The shibori class
Kyoto’s Shibori Museum is not on the standard tourist route in Kyoto. It’s not hard to get to, but you do have to make an effort to get there. I discovered it when I was searching on line for unique and interesting experiences in the city. The museum offers classes in shibory dying where you learn hands on some of the easier techniques and get to go home with your own hand made souvenir.
I participated in this experience on my January 2016 visit to Kyoto. As it turned out, I was the only visitor present that day, so I had the benefit of basically getting an unhurried private class as well as a detailed tour of the museum. The instructor spoke perfect English, though on that day, I think he was the only one there that did so. With the instructor acting as a translator, I had a lively conversation with the staff. The folks there were as interested in me and where I was from and why I was there as I was in them and their facility. Apparently, they were not used to getting individual foreign travelers – the foreigners usually visit as part of a tour group on their way to the Tokyo International Quilt Festival.
The class presents a simpler shibori technique, Itajime Shibori, which can be practiced by a typical person, yet still produces beautiful results. The process starts with a pure white silk scarf which is folded in a very specific order so that a completely symmetrical pattern is formed. When the folding is complete, you end up with a small triangular wedge of fabric. The next step is to attach a wooden shape to each side of this silk triangle and clamp the whole thing together very tightly. The wood shapes act as the resist for the dying process.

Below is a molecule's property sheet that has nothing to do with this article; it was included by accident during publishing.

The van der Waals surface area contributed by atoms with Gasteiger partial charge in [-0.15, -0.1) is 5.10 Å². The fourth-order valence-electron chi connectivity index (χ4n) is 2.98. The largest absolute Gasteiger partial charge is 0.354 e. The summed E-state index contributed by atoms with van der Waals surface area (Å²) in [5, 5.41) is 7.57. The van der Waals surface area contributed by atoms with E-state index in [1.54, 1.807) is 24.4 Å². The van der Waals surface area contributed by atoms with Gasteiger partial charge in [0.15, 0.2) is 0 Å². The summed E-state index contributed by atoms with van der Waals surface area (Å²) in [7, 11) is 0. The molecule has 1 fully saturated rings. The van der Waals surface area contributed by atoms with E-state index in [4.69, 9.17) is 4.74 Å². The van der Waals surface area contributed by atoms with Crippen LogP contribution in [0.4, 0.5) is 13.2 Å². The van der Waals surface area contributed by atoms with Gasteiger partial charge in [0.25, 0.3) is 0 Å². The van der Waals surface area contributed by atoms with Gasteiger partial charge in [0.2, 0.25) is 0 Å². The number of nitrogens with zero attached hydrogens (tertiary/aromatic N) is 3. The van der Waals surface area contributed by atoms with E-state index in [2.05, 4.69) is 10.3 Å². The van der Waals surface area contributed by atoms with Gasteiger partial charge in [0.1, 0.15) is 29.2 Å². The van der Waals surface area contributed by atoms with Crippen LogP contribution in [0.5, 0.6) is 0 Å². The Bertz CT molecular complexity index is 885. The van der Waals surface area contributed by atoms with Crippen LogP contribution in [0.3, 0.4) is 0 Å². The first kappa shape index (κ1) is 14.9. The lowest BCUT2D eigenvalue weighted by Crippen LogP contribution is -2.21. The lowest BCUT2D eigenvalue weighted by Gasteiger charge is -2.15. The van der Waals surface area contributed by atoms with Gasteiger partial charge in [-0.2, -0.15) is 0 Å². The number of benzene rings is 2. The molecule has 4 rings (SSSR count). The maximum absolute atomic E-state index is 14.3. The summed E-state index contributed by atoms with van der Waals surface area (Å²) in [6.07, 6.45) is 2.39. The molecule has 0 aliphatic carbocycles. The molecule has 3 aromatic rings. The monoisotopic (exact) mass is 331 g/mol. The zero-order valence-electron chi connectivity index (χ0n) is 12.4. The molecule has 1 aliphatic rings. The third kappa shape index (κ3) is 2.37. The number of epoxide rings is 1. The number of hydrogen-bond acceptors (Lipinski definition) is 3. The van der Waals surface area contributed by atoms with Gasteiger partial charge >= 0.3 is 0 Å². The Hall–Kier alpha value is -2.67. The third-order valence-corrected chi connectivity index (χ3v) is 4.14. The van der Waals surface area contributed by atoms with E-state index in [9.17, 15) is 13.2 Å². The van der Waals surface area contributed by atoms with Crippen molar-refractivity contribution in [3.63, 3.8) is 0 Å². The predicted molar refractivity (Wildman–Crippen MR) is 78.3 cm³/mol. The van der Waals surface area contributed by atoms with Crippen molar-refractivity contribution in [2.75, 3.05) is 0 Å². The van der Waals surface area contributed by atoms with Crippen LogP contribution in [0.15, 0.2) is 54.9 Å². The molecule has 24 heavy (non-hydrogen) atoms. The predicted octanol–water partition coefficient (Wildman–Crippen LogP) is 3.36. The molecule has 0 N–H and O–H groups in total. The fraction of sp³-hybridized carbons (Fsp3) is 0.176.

The next step was to pick a color and submerge the fabric in the dye. If you are dying with more than one color, you start with the lightest color first. Then you repeat the process by clamping the fabric in between a second pair of wooden shapes, and submerging in a second pot of dye. Finally, the wood blocks and clamps are removed, the fabric is rinsed and dried, and then you get a surprise reveal of the pattern created on the silk scarf.
Apparently, the director of the museum always gets the privilege of helping with the final reveal.
The mission of the Kyoto Shibori Museum is to preserve and promote the art of Kyo-Kanoko-Shibori, the shibori technique which is specific to the Kyoto area. The skills for this delicate and time consuming practice are slowly disappearing. Through their classes and exhibits, the museum works to educate and provide continuing value for this very unique Japanese traditional art form.
The Kyoto Shibori Museum is located southeast of Nijo castle. It is a 5 mins. walk from Nijo castle or Nijojo-mae Station on Subway Tozai line. It is a 10 mins. walk from Karasuma-Oike Station on Subway Karasuma line, Exit 4-1
For up to date information on visiting the Kyoto Shibori Museum, please visit https://www.kyotoshibori.com/